Why bother? One, you become a nice and useful person. Two, you’ve had the satisfaction of making someone else happy. Three, you’ve probably raised some fine children in the process. And fourthly – and this is the magic – you will eventually truly fall in love with this person, fiercely, wildly, and passionately, and have the kind of bond that most only dream about. This bond is earned by service, and has nothing to do with “meeting the right person who will make me happy”. (Of course, it is to be hoped that one’s original choice of partner is based on true respect for that person’s values, which these days is so often hardly a consideration – how can one expect a marriage to last when this is not the basic underlying reason for choosing a particular person?). Choose a good person, set yourself out to lay before them on a daily basis the love of God, as He commanded, and while it might take forty years or more, eventually in true romantic style “love will overcome all” and you will be rewarded. That’s when the partying should happen – not at the beginning! Saving the cost of a fancy wedding for the 40 or 50-yr anniversary makes good sense.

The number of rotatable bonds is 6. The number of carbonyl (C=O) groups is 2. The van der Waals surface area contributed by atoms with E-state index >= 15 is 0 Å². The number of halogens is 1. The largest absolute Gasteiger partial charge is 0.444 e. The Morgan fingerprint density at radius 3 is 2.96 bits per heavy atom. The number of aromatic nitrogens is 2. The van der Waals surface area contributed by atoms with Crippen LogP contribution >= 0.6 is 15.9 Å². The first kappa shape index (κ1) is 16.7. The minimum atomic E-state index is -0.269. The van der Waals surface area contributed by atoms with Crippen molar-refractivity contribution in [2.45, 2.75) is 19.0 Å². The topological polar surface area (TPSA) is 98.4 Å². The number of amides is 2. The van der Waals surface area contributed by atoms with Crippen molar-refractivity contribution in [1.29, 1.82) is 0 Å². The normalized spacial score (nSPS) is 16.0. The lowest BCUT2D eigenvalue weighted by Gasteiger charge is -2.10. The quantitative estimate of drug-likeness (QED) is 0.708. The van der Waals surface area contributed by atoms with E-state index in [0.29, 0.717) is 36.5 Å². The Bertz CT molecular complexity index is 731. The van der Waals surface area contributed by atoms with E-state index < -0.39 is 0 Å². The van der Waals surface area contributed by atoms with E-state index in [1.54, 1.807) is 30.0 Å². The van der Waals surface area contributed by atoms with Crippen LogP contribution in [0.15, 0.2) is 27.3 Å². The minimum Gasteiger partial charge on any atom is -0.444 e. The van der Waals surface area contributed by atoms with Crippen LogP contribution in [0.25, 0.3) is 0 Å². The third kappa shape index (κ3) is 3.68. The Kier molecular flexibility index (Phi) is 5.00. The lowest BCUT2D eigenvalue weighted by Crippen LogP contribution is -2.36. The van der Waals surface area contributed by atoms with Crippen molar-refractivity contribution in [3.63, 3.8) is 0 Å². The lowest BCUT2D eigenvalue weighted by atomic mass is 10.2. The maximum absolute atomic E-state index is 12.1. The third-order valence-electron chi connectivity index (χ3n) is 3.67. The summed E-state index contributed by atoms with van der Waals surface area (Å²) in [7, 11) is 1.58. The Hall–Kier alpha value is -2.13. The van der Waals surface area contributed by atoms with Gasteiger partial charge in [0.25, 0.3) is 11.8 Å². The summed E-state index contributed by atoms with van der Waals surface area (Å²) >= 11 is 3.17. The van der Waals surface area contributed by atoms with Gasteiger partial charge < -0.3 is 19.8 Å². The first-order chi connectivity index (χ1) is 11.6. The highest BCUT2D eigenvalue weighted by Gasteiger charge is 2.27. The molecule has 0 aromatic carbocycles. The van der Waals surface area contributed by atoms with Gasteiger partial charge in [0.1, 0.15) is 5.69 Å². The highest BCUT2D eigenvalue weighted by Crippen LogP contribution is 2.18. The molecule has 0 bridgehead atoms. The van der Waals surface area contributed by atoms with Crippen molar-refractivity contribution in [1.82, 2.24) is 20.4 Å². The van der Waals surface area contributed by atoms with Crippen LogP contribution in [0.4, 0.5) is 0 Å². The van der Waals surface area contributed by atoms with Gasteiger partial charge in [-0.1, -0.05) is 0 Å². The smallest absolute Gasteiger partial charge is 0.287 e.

That these things are no longer taught is a great loss to society as a whole. We see and experience a great lack of love, we see people marrying for the wrong reasons all the time and know that they are unlikely to make it through, and – tragically – it is usually because they simply don’t know, have not been taught, what love actually is.